A Cognitive Behavioral Therapy (CBT) Depression Intervention in Persons with Co-occurring Chronic Migraines
Britton, Ashley Joi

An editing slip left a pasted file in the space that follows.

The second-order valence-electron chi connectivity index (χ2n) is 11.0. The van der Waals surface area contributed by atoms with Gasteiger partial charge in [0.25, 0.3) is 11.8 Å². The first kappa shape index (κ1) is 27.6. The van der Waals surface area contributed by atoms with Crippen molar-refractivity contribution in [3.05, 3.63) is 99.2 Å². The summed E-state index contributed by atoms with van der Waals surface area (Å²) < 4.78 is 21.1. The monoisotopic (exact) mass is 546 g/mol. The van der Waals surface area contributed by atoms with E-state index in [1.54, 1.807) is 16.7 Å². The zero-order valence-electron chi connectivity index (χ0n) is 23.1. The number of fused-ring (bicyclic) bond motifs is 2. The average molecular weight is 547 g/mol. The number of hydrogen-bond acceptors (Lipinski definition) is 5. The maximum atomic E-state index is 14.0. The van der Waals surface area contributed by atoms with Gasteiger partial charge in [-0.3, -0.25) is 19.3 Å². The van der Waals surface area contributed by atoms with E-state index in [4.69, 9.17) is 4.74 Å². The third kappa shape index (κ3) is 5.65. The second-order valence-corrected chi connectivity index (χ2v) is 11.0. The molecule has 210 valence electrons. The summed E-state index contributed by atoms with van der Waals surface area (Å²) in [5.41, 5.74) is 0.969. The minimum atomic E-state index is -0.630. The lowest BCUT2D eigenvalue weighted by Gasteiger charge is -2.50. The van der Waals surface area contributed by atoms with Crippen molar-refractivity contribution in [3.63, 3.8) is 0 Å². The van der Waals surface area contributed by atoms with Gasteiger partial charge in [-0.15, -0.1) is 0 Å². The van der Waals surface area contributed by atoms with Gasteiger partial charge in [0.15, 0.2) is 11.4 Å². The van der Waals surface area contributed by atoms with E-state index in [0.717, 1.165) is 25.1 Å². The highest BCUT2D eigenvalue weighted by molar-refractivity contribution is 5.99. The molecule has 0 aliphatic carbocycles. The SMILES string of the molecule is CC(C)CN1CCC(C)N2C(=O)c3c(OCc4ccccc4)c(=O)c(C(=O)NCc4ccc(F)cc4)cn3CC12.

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Numerous epidemiological studies have shown a strong co-occurring relationship between chronic headache disorders and psychiatric disorders – particularly depression or anxiety. Epidemiological research has determined that headache disorders are the most prevalent neurological conditions, with significant psychosocial impacts on work, interpersonal well-being and recreational functioning. Prior headache research has repeatedly demonstrated that migraine is associated with significant negative impacts, including reduced quality of life, impaired functioning, and comorbid psychiatric disorders. Specifically, compared with migraine or a psychiatric condition alone, having migraine with co-occurring mental health disorders results in poorer health-related outcomes. Approximately 33 to 50% of chronic headache patients have mild to moderate depression; and traditional headache treatment was proven to be less effective in depressed patients. Antidepressants are well-documented for treatment of chronic daily headache disorders, including migraine and chronic tension headaches. Cognitive Behavioral Therapy was developed in response to changing conceptualizations of both pain and psychological change mechanisms. The psychology of chronic pain is extensive and ranges from attention control and factors influencing performance of important social roles to aspects of identity construction. This study aimed to assess the effectiveness of a CBT intervention targeted to treat the depression in a community sample with co-occurring chronic headache disorders, with the goal of also improving the head pain severity and frequency. Relative to their counterparts in the Control Condition, individuals with frequent migraines and who also met diagnosis for a depressive disorder demonstrated significant reduction in depressive symptoms, headache days and headache-related disability immediately after undergoing a 4-session cognitive-behavioral intervention that targeted depression.